This is the first of a three-part post on whether or not Quakers can be “Publishers of Truth” today. In this series I want to talk about how I think early Quakers understood what it meant to be “publishers of truth” in earlier years (Part 1), just a couple challenges we face when it comes to a conversation about “truth” as Friends in 2017 (Part 2), and what it might look like for us to have a new the nursery of truth and be “Publishers of the pert near true” today (Part 3).*
The following two parts will be posted in the coming week. Therefore, the links are currently “dead.”
Some of you are already familiar with the idea behind the historical “Nursery of Truth” (and here is a link to a more contemporary version). The idea comes from early Quaker history. As Friends were traveling from Britain to the colonies they often stopped off in Barbados where there was a large amount of Quakers at the time. According to Elbert Russell, it was shortly after 1656 that Barbados became a “major distributing point for most Friends.” As early as 1657 Friends there received a letter from George Fox about his concern for the enslavement of people by those living there.
It became a kind of gateway into the colonies for many traveling Quaker ministers. As missionaries, early friends knew the importances of training and preparation in the truth before heading to America to spread Good News and establish more Quaker meetings. By 1661 George Rofe calls it “the nursery of Truth” (Russell 1979: 39). The nursery of truth was a spiritual nursery where Quaker missionaries and ministers went to grow, be nurtured and pruned.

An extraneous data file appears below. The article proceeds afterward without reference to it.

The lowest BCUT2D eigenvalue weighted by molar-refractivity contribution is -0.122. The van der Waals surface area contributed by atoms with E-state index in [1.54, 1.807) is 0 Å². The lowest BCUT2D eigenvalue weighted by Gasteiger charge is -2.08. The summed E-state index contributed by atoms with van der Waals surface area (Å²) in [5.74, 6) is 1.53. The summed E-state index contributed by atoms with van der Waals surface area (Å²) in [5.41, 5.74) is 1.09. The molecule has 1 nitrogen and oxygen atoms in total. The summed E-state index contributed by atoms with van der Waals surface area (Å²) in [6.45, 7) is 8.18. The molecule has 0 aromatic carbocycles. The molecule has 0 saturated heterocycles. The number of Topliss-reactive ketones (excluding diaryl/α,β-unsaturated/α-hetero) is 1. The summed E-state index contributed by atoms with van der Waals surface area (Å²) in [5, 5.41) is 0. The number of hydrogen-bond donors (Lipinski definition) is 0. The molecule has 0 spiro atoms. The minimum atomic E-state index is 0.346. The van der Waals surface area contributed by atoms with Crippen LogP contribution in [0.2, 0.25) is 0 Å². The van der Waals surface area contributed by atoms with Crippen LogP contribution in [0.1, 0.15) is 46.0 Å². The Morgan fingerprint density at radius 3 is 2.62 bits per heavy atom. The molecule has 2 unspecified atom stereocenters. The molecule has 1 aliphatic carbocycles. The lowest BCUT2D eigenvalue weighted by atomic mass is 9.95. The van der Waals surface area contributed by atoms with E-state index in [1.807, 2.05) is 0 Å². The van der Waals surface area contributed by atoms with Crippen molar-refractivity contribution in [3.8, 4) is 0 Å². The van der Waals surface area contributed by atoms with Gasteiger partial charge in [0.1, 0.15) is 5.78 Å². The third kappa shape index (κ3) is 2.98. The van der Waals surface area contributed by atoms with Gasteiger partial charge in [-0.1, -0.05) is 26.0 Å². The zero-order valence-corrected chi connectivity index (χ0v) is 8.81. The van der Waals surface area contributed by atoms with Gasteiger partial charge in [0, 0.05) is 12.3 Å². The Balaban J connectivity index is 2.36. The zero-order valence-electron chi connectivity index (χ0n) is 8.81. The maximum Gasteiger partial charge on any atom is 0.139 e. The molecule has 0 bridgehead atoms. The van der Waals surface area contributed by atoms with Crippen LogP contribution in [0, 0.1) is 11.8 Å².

As with many, I have been wrestling to understand where the various new groups forming within Quakerism fit – as with the New Association of Friends in Indiana and the new groups discerning their way forward in North Carolina and the Pacific Northwest. Will they just be replicas of the institutions that kicked them out, or is there space for something truly new to emerge?
In the very broad base of Quaker categories what we have today in the United States are two main theological trends: secular liberalism and conservative Evangelicalism. On the one side, there is a group that now seems to be largely influenced by the secular left. These yearly meetings and meetings may be “spiritual but not religious,” think of themselves as secular or even anti-religious, while still being interested in the “values” of Quakerism or some of its specific practices, like communal silence and consensus building. Not everyone within these groups identifies this way but the larger trend seems to suggest that there is far more emphasis on this “secular liberalism” than the socially aware Christianity that one can find within these groups as well.
Last week we had the privilege of hosting Peggy Senger Morrison (more on her coming) and Peterson Toscano, a comedian, biblical scholar, performer and LGBTQ advocate, at Guilford College this past week. Peterson became a Quaker after spending 17 years “conversion therapy trying to de-gay himself.” When he tells the story he often ends with talking about how wonderous a failure all of that was and how surviving all of that as a gay man has changed his life and ministry forever.
Because of his Evangelical background, Peterson knows his bible very well. And even though he experienced a lot of pain through the ex-gay movement and how the Bible was used against him, he has retained a love for Scripture. It is this love for Scripture that felt important to draw your attention to today. Peterson’s work around the Bible is inspiring, intellectually rigourous, and creative.
On Friday, I invited Peterson to come speak to my contextual theology class about gender roles in the Bible. Not only did he engage the students through very active “bibliodrama” as he calls it, having the class act out parts of the Bible to help them “get into the story,” but he talked positively about different people in the Bible who transcended or transgressed gender norms in their time and context. His main focus for our class was on the Ethiopian Eunuch of Acts 8, a story about a person who transcended both gender and class norms and who is a central character in the life of the early Church. It was clear to me that Peterson’s approach of reenactmenting Scripture and reading it off-center is what T. Vail Palmer, Jr. calls, an “Empathetic” reading of the Bible, two tactics that really open up possibilities for experiencing the story in new and really powerful ways.